UPDATE: On Friday, the last day to file any other titles for the November ballot, the coalition filed a fifth ballot title to provide another option to address state and local transportation priorities that would increase sales tax 0.35 percent.
On Feb. 22, we joined with a large coalition of partners from across the state to file language for a November ballot issue asking Coloradans to invest in our transportation infrastructure through an increase in sales tax. The coalition submitted four proposals to increase the state’s sales tax and allow us to bond so the large projects on the Colorado Department of Transportation’s (CDOT) priority project list can be accomplished. The sales tax increases include 0.5 percent, 0.62 percent and 1 percent, which amounts to just five to 10 cents on a $10 purchase. The fourth proposal includes a 0.5 percent sales tax increase and requires the state to transfer $150 million from current general fund revenues each year to fund state and local transportation projects. The fifth proposal, filed Friday, would increase sales tax .35 percent for local and multimodal projects, dividing revenue among cities (who would receive 40 percent), counties (40 percent) and multimodal projects (20 percent) – raising $432 million in the first year. It would also bond up to $3.7 billion for state highway projects, relying on funds dedicated by the legislature.
Former Centennial Mayor Cathy Noon and Summit County Commissioner Dan Gibbs filed the first four initiatives on behalf of the coalition with the intention to move one of them forward onto the November ballot after we know the level of commitment we are able to get from current revenues. This approach ensures we are only asking voters for what is absolutely necessary to address our most critical transportation needs.
Why? We have critical needs that have gone unmet for decades. In fact, it’s been almost 25 years since our state has received an increase in tax revenue for transportation. During that same period, Colorado’s population has grown by almost 2 million people and technology is delivering mobility solutions that we aren’t able to take advantage of.
Our failure to invest is costing us real money. Colorado drivers are, on average, paying more than $1,600 a year because of traffic congestion delays, damage to vehicles, accidents and lost gas efficiency. Those costs really add up — in total, Coloradans are paying $6.8 billion annually due to the poor condition of our transportation system.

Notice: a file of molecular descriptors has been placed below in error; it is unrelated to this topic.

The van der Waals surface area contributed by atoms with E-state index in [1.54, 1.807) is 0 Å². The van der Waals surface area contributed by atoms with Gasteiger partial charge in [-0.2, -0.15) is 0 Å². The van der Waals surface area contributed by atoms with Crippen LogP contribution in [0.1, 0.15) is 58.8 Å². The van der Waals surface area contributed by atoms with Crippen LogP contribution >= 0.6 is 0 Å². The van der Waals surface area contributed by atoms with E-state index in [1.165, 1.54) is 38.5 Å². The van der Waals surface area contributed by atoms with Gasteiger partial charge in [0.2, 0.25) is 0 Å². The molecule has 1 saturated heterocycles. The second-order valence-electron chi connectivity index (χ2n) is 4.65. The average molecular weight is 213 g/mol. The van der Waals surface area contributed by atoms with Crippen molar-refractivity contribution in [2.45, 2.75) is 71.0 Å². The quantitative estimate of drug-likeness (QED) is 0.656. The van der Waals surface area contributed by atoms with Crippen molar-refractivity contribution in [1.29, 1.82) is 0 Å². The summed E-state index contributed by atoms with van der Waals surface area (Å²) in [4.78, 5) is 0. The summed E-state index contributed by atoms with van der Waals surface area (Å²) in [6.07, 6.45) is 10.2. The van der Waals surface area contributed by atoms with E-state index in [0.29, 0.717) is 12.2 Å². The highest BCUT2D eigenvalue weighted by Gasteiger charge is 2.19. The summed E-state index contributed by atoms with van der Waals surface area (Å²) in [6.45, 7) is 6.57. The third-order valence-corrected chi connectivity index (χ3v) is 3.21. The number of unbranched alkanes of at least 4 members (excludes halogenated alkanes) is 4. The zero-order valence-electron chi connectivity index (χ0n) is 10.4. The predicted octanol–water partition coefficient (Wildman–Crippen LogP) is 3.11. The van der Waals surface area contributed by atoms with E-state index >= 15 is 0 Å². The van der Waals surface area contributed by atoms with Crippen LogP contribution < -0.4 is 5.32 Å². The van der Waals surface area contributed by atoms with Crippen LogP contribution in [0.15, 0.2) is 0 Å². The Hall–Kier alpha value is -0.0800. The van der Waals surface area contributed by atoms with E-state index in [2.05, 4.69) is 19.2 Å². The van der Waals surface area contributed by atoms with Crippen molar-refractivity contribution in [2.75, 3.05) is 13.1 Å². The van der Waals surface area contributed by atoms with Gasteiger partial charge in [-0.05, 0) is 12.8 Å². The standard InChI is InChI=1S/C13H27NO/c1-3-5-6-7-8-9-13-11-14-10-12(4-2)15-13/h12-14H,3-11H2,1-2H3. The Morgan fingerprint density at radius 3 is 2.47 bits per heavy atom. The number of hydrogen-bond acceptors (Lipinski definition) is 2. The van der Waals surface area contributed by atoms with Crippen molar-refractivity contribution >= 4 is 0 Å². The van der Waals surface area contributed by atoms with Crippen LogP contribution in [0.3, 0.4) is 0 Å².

The solution is as clear as it is hard. We must invest in our transportation system. The coalition has identified critical elements to meet our needs:
- Focus on a statewide approach to ensure our economic engine of the Front Range and the quality of life delivered by our mountains and plains can be maintained.
- Allocate funding to address the large, high-priority statewide projects like I-70 and I-25.
- Ensure local governments (cities and counties) have the resources to meet their needs. Many of us don’t know whether we’re driving on a state highway or a local road — both need to be addressed.
- Encourage regions to continue to work together to find solutions that allow regional issues to be addressed based on local priorities. Such solutions can include bus or van services that allow seniors to get to doctor appointments, improvements for pedestrians or roadway connections.
There are a number of reasons the coalition is focusing on sales tax over other options:
- Gas tax is diminishing over time as cars get more efficient and electric and hybrid vehicles don’t pay their fair share.
- A small increase in sales tax raises more revenue than very large increases in vehicle registration or gas tax.
- Unlike a vehicle registration tax, sales tax ensures that those 84 million visitors to Colorado contribute to maintaining and improving our roads.
- Local governments rely heavily on sales tax, and a significant portion of the money raised will go straight to supporting local priorities.
We know this approach isn’t the easy road — outside of sin taxes, Coloradans haven’t raised taxes since approval of TABOR (the Taxpayer’s Bill of Rights) in 1992. But the demand for transportation investment has reached a critical level. Voters have shown us in the past that they will make these investments locally and regionally when there’s a clear plan to solve a challenge we face. We look forward to making that happen on a statewide level.
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